December 7th, 2014

Masks

Ill Fitting Humanity



One perennial problem with a society that strictly prescribes degrees of sexual freedom among its strata is that inconvenient babies tend to result. There are a lot of stories around this topic, 1972's Pakeezah (Pure) is a beautiful one with lovely cinematography and set design and great musical numbers.

It was released in 1972, just weeks before its star, Meena Kumari, died from cirrhosis of the liver at the age of thirty nine, but the movie took almost fourteen years to make. There was a big gap in production when its director, Kamal Amrohi, and Kumari divorced in 1964 when the movie was half finished. The differences between footage from the mid-sixties and the footage from the early seventies is noticeable not only for Kumari's noticeably hollower cheeks--she was fatally ill when filming resumed--but for a change from lavish indoor sets to use of realistic location shots.




Most of the musical numbers were shot in the earlier block of production with Kumari in top form. Here she is as the young prostitute, Sahibjaan, singing a song to an admiring patron:



Her mother, Nargis (also Kumari), was a prostitute as well--a "tawaif", a sophisticated courtesan institution which its Wikipedia article compares to the Geisha saying, "their main purpose was to professionally entertain their guests, and while sex was often incidental, it was not assured contractually. High-class or the most popular tawaifs could often pick and choose among the best of their suitors." Though I tend to agree with Roger Ebert who said in his review of Memoirs of a Geisha, "Here is a useful rule: Anyone who is 'not technically a prostitute' is a prostitute."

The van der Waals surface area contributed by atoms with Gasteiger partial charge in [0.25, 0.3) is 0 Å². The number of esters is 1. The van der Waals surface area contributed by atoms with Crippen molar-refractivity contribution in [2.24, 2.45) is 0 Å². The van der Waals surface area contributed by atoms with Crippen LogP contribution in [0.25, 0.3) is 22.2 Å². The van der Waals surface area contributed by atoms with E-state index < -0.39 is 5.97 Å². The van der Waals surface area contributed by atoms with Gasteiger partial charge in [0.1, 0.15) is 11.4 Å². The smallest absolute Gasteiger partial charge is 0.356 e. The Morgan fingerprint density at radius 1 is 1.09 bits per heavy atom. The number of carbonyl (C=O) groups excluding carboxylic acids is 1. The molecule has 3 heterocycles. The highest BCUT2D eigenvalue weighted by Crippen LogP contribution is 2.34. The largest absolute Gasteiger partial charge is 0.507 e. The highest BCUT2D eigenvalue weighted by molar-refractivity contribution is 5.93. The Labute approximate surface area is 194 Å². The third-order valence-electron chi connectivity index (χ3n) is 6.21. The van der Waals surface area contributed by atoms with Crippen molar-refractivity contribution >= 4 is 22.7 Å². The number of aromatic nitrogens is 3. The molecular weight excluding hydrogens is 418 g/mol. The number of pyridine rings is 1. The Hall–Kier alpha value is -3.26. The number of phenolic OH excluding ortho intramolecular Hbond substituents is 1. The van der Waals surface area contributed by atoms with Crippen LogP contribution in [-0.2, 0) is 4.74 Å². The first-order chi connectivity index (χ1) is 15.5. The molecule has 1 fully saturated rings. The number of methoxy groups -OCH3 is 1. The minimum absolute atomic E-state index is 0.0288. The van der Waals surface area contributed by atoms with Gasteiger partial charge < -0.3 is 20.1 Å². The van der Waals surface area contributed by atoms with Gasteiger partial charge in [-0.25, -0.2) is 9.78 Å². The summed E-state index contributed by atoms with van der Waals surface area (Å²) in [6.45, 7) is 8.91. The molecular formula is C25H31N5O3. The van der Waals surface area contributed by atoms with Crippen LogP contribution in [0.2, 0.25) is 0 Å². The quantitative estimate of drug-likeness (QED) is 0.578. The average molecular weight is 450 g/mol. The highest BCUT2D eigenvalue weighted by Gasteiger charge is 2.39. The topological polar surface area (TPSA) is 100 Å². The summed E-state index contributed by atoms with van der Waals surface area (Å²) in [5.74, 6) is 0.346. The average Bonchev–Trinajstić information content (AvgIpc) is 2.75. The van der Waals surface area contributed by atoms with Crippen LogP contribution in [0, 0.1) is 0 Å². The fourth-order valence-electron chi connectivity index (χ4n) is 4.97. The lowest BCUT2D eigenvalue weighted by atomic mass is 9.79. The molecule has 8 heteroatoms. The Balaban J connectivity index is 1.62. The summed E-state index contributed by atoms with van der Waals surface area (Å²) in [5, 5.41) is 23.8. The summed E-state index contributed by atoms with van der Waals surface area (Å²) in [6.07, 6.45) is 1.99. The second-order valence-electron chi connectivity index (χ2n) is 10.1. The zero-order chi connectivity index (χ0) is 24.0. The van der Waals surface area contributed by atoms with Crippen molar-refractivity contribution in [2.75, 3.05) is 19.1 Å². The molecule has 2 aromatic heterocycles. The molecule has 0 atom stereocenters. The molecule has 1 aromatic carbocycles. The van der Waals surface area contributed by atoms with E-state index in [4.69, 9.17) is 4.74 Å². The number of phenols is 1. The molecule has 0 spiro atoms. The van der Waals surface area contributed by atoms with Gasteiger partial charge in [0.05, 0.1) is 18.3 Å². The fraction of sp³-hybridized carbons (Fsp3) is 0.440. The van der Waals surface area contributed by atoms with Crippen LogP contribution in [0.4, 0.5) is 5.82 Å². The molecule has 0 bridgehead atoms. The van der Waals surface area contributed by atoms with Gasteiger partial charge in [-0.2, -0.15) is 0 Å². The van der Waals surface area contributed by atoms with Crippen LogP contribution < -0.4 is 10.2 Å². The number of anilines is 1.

Certainly Nargis is close enough to a prostitute to be rejected by her lover's Muslim family. She dies giving birth to Sahibjaan in a graveyard where the baby is recovered by Nargis' sister, Nawabjaan (Veena), who raises her in the brothel. She allows a maid to sell off Nargis' meagre possessions among which a note the woman wrote for her lover is discovered only by the time Sahibjaan has grown into a teenager. It's delivered to her father, Shahabuddin (Ashok Kumar), who attempts to meet his daughter but is rebuffed by Nawabjaan, now in charge of the brothel.



The whole brothel flees to another town. On the train, a handsome young forest ranger played by Raaj Kumar, who has a profile like John Barrymore, stops in the sleeping Sahibjaan's cabin to warm himself by her furnace.



He falls in love with her bare feet and leaves a note between her toes telling her so but not revealing his identity. Now, this may sound really creepy to you, but this is an old fashioned fantasy romance so Sahibjaan takes this note as a treasure from her soul mate.

There is a great feeling of unselfconscious fairy tale to the story. My favourite fairy tale moment is a cobra that is shown sneaking into Sahibjaan's room at one point but is never mentioned in dialogue. It just takes up residence on top of her birdcage early in the film and then strikes a man who's trying to attack Sahibjaan later in the film. The friendship of a cobra is invaluable.



The movie ends up being a pretty effective tale of the injustice in ostracising women for having unmarried sex. The climactic musical number is surprisingly punk--not in the kind of music but in its staging and middle finger given to orthodoxy. The whole movie is available on YouTube with English subtitles here.